With their qualification for the 2022 World Cup, Denmark not only showed their remarkable resilience in the wake of Christian Eriksen's near-fatal cardiac arrest but served warning of their ambitions in Qatar.
A 1-0 win over Austria at a sold-out Parken Stadium on Tuesday clinched Denmark's place at next year's finals, a day after Germany became the first country to qualify.
"The almost perfect year for the national team has had an almost perfect end," wrote Danish daily Politiken, as Denmark made it eight wins from eight in Group F.
Few could have predicted Denmark's sharp rise four months ago when Eriksen, the team's playmaker, collapsed on the same Copenhagen pitch, with medics rushing to administer life-saving treatment.
The traumatic incident strengthened Denmark's resolve, a nation united behind its football team that rode a wave of emotion to the semi-finals of Euro 2020, narrowly losing out to England at Wembley.
"It's as if Denmark and the national team have fallen in love again," Andreas Kraul, commentator for public broadcaster DR, told AFP.
Danish Prime Minister Mette Frederiksen offered her congratulations on Instagram, posting a photo of herself and the sports minister dressed in red and white from inside the stadium.
Denmark coach Kasper Hjulmand, who would not have been in charge at Euro 2020 if not for the delay caused by the pandemic, will have a year to prepare his team for the World Cup.
"You can only dream about things like this," said midfielder Pierre-Emile Hojbjerg. "It's crazy. This is huge for me, it's huge for the team, for Danish football and for Denmark.
"With the age and quality we have, we will only keep growing. It's about staying humble and keeping our minds in the right place."
Denmark overcame stubborn resistance from Austria to maintain the only 100 percent record in European qualifying.
Joakim Maehle's second-half goal made it 27 without reply for the Danes in their group, giving them an unassailable seven-point lead over Scotland with two games to play.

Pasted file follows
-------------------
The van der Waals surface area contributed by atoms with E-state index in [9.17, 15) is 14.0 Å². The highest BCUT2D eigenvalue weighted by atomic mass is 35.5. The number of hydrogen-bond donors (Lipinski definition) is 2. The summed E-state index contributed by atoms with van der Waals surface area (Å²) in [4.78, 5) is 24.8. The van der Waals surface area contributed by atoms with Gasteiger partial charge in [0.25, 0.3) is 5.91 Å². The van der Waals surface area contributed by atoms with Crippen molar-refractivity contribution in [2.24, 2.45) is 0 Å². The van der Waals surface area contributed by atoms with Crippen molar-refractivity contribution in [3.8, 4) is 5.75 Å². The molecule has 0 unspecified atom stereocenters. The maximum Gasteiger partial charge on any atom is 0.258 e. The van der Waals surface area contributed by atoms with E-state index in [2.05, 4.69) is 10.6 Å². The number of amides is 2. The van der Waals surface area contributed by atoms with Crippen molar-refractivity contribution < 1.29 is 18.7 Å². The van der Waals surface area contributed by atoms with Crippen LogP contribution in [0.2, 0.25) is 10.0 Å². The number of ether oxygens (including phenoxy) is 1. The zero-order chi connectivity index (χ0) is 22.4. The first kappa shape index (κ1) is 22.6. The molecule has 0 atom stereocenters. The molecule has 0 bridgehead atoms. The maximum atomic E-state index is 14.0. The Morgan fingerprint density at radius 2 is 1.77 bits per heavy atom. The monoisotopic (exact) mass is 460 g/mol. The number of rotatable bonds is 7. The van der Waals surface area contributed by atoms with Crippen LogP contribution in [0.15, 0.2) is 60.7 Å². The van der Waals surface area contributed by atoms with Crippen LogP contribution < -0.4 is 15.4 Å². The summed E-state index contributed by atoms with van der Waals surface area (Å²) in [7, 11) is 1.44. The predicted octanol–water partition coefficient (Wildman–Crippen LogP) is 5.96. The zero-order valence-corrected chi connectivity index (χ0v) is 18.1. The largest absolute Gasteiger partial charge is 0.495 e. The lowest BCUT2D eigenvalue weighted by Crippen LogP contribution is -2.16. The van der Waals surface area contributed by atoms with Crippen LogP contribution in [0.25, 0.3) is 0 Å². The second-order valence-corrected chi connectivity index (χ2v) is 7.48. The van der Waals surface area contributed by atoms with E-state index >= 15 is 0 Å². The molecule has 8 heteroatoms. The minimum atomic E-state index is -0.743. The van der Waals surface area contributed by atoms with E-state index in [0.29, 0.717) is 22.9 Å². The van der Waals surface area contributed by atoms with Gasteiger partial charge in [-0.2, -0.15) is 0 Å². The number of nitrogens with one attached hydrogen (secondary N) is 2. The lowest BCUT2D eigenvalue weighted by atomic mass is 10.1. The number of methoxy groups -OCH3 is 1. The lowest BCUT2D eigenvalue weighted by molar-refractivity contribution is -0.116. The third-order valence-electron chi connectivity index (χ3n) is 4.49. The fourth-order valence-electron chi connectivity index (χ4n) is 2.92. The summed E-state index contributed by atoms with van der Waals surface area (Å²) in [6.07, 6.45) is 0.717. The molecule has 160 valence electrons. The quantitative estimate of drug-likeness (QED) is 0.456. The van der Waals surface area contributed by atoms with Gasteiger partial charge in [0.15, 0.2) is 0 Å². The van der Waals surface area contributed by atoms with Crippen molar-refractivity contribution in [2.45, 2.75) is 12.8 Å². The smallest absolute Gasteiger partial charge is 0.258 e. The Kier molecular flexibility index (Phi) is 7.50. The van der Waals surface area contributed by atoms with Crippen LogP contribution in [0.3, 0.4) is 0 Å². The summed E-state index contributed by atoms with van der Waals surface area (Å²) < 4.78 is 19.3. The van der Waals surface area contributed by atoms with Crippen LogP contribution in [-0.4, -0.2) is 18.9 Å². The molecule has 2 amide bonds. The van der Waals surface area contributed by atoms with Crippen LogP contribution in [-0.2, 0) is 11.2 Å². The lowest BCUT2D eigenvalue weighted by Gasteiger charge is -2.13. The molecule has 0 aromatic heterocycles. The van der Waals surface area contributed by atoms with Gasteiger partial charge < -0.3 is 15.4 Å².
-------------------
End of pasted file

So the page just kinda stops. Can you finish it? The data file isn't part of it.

"It means a lot," Maehle told Danish television. "It's one of the best nights in Parken in a very long time. It's amazing."
- 'More than just a team' -
Players again dedicated their victory to Eriksen, whose close friend Simon Kjaer received widespread praise for his handling of the harrowing events on June 12.
For Kraul, "the incident was clearly constitutive for the group, which has become more than just a team."
"It made them grow up," he added.
A disputed penalty ended Denmark's Euro dreams, but rather than linger on what could have been, the team has its sights set on a deep run in Qatar.
"The last time, we were in the semi-finals (at the Euro). I want more, we want more. Now we're going to play at the World Cup and we want more," said Denmark captain Kjaer, among the 30 nominees for the Ballon d'Or.
Denmark's 42 goals this year have shattered the previous national best of 32 scored in 1962. That number is likely to increase with games at home to the Faroe Islands and away to Scotland next month.
That the team could thrive in the absence of Eriksen, overcoming the horror of watching a team-mate nearly die on the pitch, seemed improbable -- much like their odds of reaching the knockout rounds at the Euro after starting the tournament with back-to-back defeats.
"They play football which pleases in Denmark and abroad, and which is more pleasant to watch," said Kraul.
Germany daily Bild even named them "team of the year", but Hjulmand is not one to get carried away.
"It's worth pinching yourself... There are so many people who have had a part in this success," said Hjulmand.